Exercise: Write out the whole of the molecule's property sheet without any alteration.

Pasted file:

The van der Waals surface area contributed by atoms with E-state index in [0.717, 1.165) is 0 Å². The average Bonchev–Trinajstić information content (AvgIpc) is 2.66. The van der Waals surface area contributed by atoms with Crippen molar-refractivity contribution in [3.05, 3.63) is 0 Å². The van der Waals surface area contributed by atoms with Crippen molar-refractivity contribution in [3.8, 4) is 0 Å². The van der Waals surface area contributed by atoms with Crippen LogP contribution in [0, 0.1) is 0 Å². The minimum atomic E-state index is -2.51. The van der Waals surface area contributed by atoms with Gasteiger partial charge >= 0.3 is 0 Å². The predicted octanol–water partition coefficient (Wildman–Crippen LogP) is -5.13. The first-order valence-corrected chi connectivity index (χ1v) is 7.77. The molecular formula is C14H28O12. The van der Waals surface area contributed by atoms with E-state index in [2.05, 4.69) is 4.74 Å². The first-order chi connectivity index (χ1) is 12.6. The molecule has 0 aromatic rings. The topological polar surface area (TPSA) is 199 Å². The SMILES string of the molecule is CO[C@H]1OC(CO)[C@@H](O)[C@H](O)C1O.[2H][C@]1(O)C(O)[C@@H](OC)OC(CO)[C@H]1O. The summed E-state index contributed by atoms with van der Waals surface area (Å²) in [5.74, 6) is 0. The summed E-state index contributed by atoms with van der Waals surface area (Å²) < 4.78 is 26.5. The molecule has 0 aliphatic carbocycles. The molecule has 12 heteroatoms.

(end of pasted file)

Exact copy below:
The van der Waals surface area contributed by atoms with E-state index in [0.717, 1.165) is 0 Å². The average Bonchev–Trinajstić information content (AvgIpc) is 2.66. The van der Waals surface area contributed by atoms with Crippen molar-refractivity contribution in [3.05, 3.63) is 0 Å². The van der Waals surface area contributed by atoms with Crippen molar-refractivity contribution in [3.8, 4) is 0 Å². The van der Waals surface area contributed by atoms with Crippen LogP contribution in [0, 0.1) is 0 Å². The minimum atomic E-state index is -2.51. The van der Waals surface area contributed by atoms with Gasteiger partial charge >= 0.3 is 0 Å². The predicted octanol–water partition coefficient (Wildman–Crippen LogP) is -5.13. The first-order valence-corrected chi connectivity index (χ1v) is 7.77. The molecular formula is C14H28O12. The van der Waals surface area contributed by atoms with E-state index in [2.05, 4.69) is 4.74 Å². The first-order chi connectivity index (χ1) is 12.6. The molecule has 0 aromatic rings. The topological polar surface area (TPSA) is 199 Å². The SMILES string of the molecule is CO[C@H]1OC(CO)[C@@H](O)[C@H](O)C1O.[2H][C@]1(O)C(O)[C@@H](OC)OC(CO)[C@H]1O. The summed E-state index contributed by atoms with van der Waals surface area (Å²) in [5.74, 6) is 0. The summed E-state index contributed by atoms with van der Waals surface area (Å²) < 4.78 is 26.5. The molecule has 0 aliphatic carbocycles. The molecule has 12 heteroatoms.